to Ugly Betty.
In the earliest days of radio soap opera, there were the Hummerts, Anne and Frank, whose shows (Our Gal Sal and Backstage Wife are two examples) historian and Paley Center curator, Ron Simon, described as offering listeners “a release into the world of romance and fantasy.” The Hummerts’ shows stood in sharp contrast to Irna Phillips’ portrayal of “life as most of us know it” on Guiding Light.
When soaps moved from radio to television in the early 1950s, Irna Phillips’ style of soap opera storytelling prevailed. By 1974, television historian Horace Newcomb noted the difference between daytime and primetime television: “people respond to these televised versions of their own lives as they do not respond to the more flamboyant fictional presentations on prime-time television.” Of course, by that time, the golden age of television drama Paddy Chayefsky called “this marvelous world of the ordinary” (which, as Ron Simon noted, does sound a lot like, “life as most of us know it”) was long gone.
But when daytime soaps began to respond to the “Luke and Laura” phenomenon on General Hospital and the success of primetime serials like Dallas and Dynasty in the early-1980s, the shows began to be dominated by enormously wealthy, flamboyant, over-the-top characters and the storytelling became more about escapist, melodramatic romantic fantasy than “televised versions” of “life as most of us know it.” The inability of TPRB to fully reconcile such disparate modes of storytelling underlies much of why daytime soaps are in such a bad place.
Ugly Betty. like Dirty Sexy Money before it, is the primetime version of that failure. For most of its four-year run, I watched UB as I’ve watched daytime soaps for far too long, frustrated by squandered possibilities. Part of the problem with UB was the basic conceit of the show. If the central question of the Hummert’s Our Gal Sal was: “can this girl from a small mining town in the West find happiness as the wife of a wealthy and titled Englishman?” the central question of Ugly Betty was “can this homely Mexican-American girl from Queens find success and romance working in Manhattan as an editorial assistant to the filthy rich publisher of Mode (read Vogue) magazine?”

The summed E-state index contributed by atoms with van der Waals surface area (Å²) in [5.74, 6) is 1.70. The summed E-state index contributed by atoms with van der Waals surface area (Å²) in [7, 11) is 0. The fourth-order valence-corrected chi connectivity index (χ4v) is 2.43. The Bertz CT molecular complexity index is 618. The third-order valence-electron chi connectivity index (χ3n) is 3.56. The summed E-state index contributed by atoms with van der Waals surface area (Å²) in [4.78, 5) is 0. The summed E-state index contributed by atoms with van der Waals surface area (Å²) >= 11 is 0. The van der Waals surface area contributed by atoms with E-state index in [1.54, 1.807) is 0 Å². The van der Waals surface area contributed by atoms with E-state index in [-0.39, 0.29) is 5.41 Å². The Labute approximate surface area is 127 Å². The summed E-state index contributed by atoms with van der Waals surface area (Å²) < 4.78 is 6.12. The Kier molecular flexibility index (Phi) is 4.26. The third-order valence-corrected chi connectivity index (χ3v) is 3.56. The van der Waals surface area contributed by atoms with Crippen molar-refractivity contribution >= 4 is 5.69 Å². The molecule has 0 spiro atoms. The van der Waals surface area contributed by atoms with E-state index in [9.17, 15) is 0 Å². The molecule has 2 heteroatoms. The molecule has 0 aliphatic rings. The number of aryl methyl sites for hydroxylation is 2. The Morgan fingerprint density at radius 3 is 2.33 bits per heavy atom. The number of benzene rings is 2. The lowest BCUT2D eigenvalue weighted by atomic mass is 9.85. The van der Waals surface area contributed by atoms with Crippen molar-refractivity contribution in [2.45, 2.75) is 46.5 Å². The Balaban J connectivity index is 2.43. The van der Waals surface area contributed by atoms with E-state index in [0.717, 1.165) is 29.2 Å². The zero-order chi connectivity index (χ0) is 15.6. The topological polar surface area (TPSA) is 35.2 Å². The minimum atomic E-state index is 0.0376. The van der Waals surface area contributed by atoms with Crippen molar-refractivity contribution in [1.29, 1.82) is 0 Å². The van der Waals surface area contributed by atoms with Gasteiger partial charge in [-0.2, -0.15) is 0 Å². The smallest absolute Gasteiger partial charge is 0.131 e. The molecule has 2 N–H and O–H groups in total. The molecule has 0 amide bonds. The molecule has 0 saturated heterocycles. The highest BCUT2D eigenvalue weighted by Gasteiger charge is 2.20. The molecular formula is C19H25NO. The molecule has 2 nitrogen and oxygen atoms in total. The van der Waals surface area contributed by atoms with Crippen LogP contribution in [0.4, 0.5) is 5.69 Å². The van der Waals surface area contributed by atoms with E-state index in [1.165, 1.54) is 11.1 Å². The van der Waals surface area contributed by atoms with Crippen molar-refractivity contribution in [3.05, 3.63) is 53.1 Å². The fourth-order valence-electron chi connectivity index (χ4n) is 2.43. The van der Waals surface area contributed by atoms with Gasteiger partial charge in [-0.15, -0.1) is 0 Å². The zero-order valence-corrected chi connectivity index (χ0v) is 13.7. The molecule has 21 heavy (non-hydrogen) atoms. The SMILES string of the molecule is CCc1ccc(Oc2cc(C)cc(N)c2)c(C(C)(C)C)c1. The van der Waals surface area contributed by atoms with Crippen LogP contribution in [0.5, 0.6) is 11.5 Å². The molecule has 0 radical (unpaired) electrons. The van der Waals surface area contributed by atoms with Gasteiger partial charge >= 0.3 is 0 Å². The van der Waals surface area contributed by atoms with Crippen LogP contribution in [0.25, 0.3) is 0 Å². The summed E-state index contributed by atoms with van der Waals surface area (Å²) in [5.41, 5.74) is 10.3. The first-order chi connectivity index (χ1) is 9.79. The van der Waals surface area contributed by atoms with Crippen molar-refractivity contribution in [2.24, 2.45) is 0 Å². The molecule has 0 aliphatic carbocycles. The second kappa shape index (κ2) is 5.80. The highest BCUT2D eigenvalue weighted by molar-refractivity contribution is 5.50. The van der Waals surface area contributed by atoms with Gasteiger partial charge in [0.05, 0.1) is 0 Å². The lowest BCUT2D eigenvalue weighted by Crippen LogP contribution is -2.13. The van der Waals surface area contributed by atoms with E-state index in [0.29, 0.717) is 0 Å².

But that conceit was surrounded by the classic soap opera structure Irna Phillips introduced when As the World Turns premiered in 1956: two families, one middle-class, the Hughes', or working-class in the case of Suarez’s, and stable; the other rich and falling apart (the Lowell’s and Meade’s). And, as this TWoP poster put so well, the relationships among the supporting characters were grounded in reality:
Justin's storyline was realistic. Marc's issues from his mother's rejection were realistic. Wilhemina's resentment of Daniel getting the job handed to him when she'd actually worked for it was realistic. Marc and Amanda's friendship was always touching and yes, realistic. Marc and Amanda's transition from hating Betty to actually being her friend was realistic. Hilda's depression after Justin's father died was realistic.
For me, watching those relationships evolve was far more interesting than watching every man Betty met immediately see past her thick glasses, ugly braces and bad wig, and fall madly in love with her (Boston Globe critic, Matthew Gilbert, wondered if the show might have carried more weight had the actress playing Betty been truly unattractive). The same poster went on to say, “Yes, it has its deliberately OTT moments, but at its best that was always balanced out by moments of really believable character interaction.”
The poster’s right about the show at its best. The problem, though, is that for too much of its run, the show was dominated by over-the-top storytelling, which often involved the rivalry between Mode editor, Wilhemina Slater, and publisher, Claire Meade (their catfight in the show’s penultimate – love that word! – episode was a none-too-subtle nod to Dynasty’s Crystal and Alexis). And therein lies one of the aforementioned squandered opportunities.
Had Betty been the source of tension between Willie and Claire, who knows how long the show might have run. And it would have been so easy. Betty’s mother had died, so it would have been natural for her to turn to Claire to help her navigate her new surroundings – and far more grounded than Claire’s lost child or her on the lam after breaking out of prison. And while Betty was uneasy about her ambition, not so Wilhemina; but the show never did more than tacitly acknowledged this connection between the two. How wonderful it would have been to see that aspect of their relationship fully explored.
But it didn’t work out that way. And what a shame!
© 2010 Lynn Liccardo
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